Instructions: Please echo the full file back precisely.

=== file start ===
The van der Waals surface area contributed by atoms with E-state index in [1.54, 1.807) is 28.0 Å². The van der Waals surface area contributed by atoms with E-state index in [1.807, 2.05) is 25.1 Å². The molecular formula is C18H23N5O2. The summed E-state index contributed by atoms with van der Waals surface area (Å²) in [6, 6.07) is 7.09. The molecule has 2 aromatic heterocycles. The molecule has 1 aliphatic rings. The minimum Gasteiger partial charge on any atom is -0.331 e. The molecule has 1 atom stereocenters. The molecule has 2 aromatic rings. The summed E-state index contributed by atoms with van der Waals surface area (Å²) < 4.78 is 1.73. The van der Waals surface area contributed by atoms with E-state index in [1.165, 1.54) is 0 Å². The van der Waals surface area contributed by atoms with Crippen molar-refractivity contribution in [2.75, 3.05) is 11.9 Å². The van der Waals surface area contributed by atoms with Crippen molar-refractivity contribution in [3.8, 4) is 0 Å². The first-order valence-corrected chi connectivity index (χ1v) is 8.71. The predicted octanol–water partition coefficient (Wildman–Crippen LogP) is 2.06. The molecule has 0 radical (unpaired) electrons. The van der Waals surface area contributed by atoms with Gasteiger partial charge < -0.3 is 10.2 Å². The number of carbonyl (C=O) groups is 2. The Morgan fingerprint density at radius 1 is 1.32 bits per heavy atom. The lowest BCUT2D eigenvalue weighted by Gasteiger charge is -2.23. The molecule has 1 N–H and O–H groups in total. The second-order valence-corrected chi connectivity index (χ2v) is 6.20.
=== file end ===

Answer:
The van der Waals surface area contributed by atoms with E-state index in [1.54, 1.807) is 28.0 Å². The van der Waals surface area contributed by atoms with E-state index in [1.807, 2.05) is 25.1 Å². The molecular formula is C18H23N5O2. The summed E-state index contributed by atoms with van der Waals surface area (Å²) in [6, 6.07) is 7.09. The molecule has 2 aromatic heterocycles. The molecule has 1 aliphatic rings. The minimum Gasteiger partial charge on any atom is -0.331 e. The molecule has 1 atom stereocenters. The molecule has 2 aromatic rings. The summed E-state index contributed by atoms with van der Waals surface area (Å²) < 4.78 is 1.73. The van der Waals surface area contributed by atoms with E-state index in [1.165, 1.54) is 0 Å². The van der Waals surface area contributed by atoms with Crippen molar-refractivity contribution in [2.75, 3.05) is 11.9 Å². The van der Waals surface area contributed by atoms with Crippen molar-refractivity contribution in [3.8, 4) is 0 Å². The first-order valence-corrected chi connectivity index (χ1v) is 8.71. The predicted octanol–water partition coefficient (Wildman–Crippen LogP) is 2.06. The molecule has 0 radical (unpaired) electrons. The van der Waals surface area contributed by atoms with Gasteiger partial charge < -0.3 is 10.2 Å². The number of carbonyl (C=O) groups is 2. The Morgan fingerprint density at radius 1 is 1.32 bits per heavy atom. The lowest BCUT2D eigenvalue weighted by Gasteiger charge is -2.23. The molecule has 1 N–H and O–H groups in total. The second-order valence-corrected chi connectivity index (χ2v) is 6.20.